Should Therapists Be Told To Report Clients “Likely to Engage” In Violence?


Experts like University of Virginia law Prof. Richard Bonnie are urging policymakers to be “very careful not to overreact” with mental-health policy changes based on cases like the Newtown, Ct., school shootings, says the New York Times. Example: New York state legislators yesterday passed a bill that would require therapists to report to the authorities any client thought to be “likely to engage in” violent behavior; under the law, the police would confiscate any weapons the person had. Some advocates favored the reporting provision as having the potential to prevent a massacre. Among them was D. J. Jaffe, founder of the Mental Health Illness Policy Org., which pushes for more aggressive treatment policies. Some mass killers “were seen by mental health professionals who did not have to report their illness or that they were becoming dangerous and they went on to kill,” he said.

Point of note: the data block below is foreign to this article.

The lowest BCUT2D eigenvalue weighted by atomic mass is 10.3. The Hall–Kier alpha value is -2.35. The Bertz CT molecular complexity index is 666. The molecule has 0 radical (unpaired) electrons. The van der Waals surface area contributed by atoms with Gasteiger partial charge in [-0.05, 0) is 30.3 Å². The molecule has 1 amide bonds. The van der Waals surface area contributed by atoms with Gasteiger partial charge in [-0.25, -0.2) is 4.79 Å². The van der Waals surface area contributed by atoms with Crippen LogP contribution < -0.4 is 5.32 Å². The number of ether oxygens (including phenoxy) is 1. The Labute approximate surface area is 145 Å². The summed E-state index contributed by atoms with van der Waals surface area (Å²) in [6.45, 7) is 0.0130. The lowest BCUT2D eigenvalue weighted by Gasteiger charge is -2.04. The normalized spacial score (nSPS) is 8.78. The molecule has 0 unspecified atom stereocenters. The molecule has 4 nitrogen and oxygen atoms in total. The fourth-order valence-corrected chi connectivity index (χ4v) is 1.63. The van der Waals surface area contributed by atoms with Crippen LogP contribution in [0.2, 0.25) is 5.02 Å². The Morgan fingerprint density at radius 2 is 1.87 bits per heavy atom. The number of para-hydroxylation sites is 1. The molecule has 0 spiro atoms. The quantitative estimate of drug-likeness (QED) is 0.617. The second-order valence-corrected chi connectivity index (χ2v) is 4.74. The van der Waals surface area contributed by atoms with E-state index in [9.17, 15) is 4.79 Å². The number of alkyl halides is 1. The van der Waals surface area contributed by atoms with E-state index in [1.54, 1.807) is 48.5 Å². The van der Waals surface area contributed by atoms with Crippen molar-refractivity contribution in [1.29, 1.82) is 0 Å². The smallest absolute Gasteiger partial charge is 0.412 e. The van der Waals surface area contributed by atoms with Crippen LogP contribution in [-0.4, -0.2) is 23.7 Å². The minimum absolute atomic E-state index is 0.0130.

Many patient advocates and therapists strongly disagreed, saying it would intrude into the doctor-patient relationship in a way that could dissuade troubled people from speaking their minds, and complicate the many judgment calls therapists already have to make. The New York statute requires doctors and other mental health professionals to report any person who “is likely to engage in conduct that would result in serious harm to self or others.” One fundamental problem with looking for “warning signs” is that it is more art than science. People with serious mental disorders, while more likely to commit aggressive acts than the average person, account for only about 4 percent of violent crimes overall.

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